Eye on Masterpiece

After Renoir, 2006

Based on A Girl With a Watering Can, (1876) by Pierre-Auguste Renoir
National Gallery of Art, Washington DC

Image Installation View: “After Renoir,” 2006, by Devorah Sperber

The creative process remains fascinating to me–regardless of whether it is a revolutionary vision, applying conventional methods in a distinctly fresh application, or seeing a masterpiece through a new lens. A truly creative process requires a bold artist.

Devorah Sperber’s installations honor master artists and familiar works, but through a scientific lens.

Image  Detail View: “After Renoir,” 2006, by Devorah Sperber, 5,024 spools of thread, stainless steel ball chain and hanging apparatus, clear acrylic viewing sphere, metal stand (104″-122″ h x 100” w x 72″- 84” d)

When I first viewed this artist’s installations, subtle familiarity was hidden in spools of thread hanging from stainless steel ball chains.  In front of the exhibit stood a viewing sphere. When peering through the lens, the pixels composed of spools of thread transform into an upright masterpiece.


 After The Mona Lisa 4, 2006, by Devorah Sperber, 875 spools of thread, stainless steel ball chain and hanging apparatus, clear acrylic viewing sphere, metal stand, 41”H x 31”W (thread only), variable height up to 133” (with ball chain and hanging apparatus).

I am interested in the link between art, science, and technology, how the eyes and brain prioritize, and reality as a subjective experience vs. an absolute truth. As a visual artist, I cannot think of a topic more stimulating and yet so basic, than the act of seeing–how the human brain makes sense of the visual world.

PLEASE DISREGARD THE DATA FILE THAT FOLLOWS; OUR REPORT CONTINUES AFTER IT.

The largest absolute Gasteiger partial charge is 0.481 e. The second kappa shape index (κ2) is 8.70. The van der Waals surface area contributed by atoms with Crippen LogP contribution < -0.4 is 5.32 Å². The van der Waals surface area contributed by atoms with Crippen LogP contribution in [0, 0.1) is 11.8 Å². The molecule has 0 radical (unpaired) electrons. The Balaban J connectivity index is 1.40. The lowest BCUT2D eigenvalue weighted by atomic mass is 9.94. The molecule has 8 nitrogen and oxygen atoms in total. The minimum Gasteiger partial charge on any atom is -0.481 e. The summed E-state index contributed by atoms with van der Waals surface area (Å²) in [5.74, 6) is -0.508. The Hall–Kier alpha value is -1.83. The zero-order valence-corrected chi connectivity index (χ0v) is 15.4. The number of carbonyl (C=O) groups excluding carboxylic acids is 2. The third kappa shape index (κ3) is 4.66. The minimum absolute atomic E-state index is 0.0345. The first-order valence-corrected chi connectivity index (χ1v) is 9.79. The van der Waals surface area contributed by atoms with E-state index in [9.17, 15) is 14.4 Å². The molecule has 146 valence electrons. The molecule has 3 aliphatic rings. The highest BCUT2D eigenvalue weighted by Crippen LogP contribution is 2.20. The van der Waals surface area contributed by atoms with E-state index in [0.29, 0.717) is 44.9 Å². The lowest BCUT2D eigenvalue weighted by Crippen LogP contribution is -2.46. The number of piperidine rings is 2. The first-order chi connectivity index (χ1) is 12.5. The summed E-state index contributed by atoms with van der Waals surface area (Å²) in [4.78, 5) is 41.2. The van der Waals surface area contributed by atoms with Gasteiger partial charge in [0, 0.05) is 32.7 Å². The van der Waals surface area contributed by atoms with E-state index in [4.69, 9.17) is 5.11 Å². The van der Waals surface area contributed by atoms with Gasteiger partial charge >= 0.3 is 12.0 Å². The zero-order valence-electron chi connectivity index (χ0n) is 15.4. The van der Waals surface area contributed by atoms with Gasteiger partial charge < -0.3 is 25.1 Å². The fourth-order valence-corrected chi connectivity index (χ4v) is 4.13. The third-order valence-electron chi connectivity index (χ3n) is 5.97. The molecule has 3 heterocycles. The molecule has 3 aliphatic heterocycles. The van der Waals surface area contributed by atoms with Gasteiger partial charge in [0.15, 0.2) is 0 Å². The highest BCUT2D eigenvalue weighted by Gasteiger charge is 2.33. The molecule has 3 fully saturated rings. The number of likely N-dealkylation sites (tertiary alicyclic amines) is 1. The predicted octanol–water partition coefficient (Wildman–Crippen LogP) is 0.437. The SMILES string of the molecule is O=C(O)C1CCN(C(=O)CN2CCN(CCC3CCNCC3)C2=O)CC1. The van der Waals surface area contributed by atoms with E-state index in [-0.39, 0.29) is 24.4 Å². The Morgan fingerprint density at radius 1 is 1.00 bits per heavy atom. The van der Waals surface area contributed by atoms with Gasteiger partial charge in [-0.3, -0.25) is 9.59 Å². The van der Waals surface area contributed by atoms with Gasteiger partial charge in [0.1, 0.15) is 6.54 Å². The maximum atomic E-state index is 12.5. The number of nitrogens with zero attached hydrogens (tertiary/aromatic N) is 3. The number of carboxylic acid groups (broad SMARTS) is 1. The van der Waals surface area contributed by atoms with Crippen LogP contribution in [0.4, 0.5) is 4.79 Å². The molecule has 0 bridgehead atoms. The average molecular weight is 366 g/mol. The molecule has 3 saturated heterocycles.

After van Eyck, 2006

Based on Man in a Red Turban, (1443) by Jan van Eyck
National Gallery of Art, London

Image Studio View: “After van Eyck,” 2006, by Devorah Sperber, 5,024 spools of thread, stainless steel ball chain and hanging apparatus, clear acrylic viewing sphere, metal stand (104″-122″ h x 100” w x 60” d)

Image photograph via devorahsperber

To learn more about this artist and her work, visit:  http://www.devorahsperber.com/


Carousel of Memory

Image Moon in Water, photograph via glassartists

I have been a fan of glass artists ever since I first saw glass blowing at a state fair.  The process fascinated me as fire and molten sand met the artist to create something truly beautiful.

Pioneering Shanghi artist, Lu Chi, creates stunning contemporary glass works using a lost wax glass process and other familiar methods.

Image Tunnel of Time and Space #2, photograph via littleton gallery

For the most part, I work with kiln-formed glass, creating sculpture by the processes of casting, fusing and slumping.  Sometimes, my pieces are combined with glassblowing and lampworking techniques.  With all my experience, I still try to keep it fresh by ‘playing’ with the glass, my curiosity as a means to get to my curiosity as a means to get to an unpredictable end.

Image Tango in Paris, photograph via v&a

In 2003, I discovered a new method for forming glass that I call ‘multi-layered kiln forming’, which I have not seen employed anywhere else.  It brings a new sculptural process to my work.  In traditional slumping, you can only get a single layer at one time, which is determined by the mold beneath it; as a result of this, controlled curves cannot be made.